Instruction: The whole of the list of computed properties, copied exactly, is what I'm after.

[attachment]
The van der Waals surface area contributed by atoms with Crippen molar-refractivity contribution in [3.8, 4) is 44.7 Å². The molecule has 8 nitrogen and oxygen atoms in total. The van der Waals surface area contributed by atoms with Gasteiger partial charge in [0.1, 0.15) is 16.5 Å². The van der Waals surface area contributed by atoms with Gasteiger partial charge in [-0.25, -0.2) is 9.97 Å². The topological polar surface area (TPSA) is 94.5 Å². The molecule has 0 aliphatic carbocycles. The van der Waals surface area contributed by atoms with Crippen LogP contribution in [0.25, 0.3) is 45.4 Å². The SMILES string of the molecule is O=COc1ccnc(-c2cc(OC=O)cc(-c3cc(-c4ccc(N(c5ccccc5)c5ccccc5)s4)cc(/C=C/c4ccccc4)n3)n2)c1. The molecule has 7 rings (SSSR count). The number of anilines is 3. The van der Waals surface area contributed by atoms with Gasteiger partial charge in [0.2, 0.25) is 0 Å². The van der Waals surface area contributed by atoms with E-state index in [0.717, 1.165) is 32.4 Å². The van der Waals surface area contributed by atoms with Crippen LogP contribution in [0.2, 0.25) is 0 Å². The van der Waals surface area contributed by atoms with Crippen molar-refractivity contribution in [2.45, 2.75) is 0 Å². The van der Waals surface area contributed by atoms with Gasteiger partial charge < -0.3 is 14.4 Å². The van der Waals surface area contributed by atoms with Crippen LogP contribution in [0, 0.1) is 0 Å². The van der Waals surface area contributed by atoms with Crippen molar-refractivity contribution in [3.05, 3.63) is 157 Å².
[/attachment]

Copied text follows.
The van der Waals surface area contributed by atoms with Crippen molar-refractivity contribution in [3.8, 4) is 44.7 Å². The molecule has 8 nitrogen and oxygen atoms in total. The van der Waals surface area contributed by atoms with Gasteiger partial charge in [0.1, 0.15) is 16.5 Å². The van der Waals surface area contributed by atoms with Gasteiger partial charge in [-0.25, -0.2) is 9.97 Å². The topological polar surface area (TPSA) is 94.5 Å². The molecule has 0 aliphatic carbocycles. The van der Waals surface area contributed by atoms with Crippen LogP contribution in [0.25, 0.3) is 45.4 Å². The SMILES string of the molecule is O=COc1ccnc(-c2cc(OC=O)cc(-c3cc(-c4ccc(N(c5ccccc5)c5ccccc5)s4)cc(/C=C/c4ccccc4)n3)n2)c1. The molecule has 7 rings (SSSR count). The number of anilines is 3. The van der Waals surface area contributed by atoms with Gasteiger partial charge in [0.2, 0.25) is 0 Å². The van der Waals surface area contributed by atoms with E-state index in [0.717, 1.165) is 32.4 Å². The van der Waals surface area contributed by atoms with Crippen LogP contribution in [0.2, 0.25) is 0 Å². The van der Waals surface area contributed by atoms with Crippen molar-refractivity contribution in [2.45, 2.75) is 0 Å². The van der Waals surface area contributed by atoms with Gasteiger partial charge < -0.3 is 14.4 Å². The van der Waals surface area contributed by atoms with Crippen LogP contribution in [0, 0.1) is 0 Å². The van der Waals surface area contributed by atoms with Crippen molar-refractivity contribution in [3.05, 3.63) is 157 Å².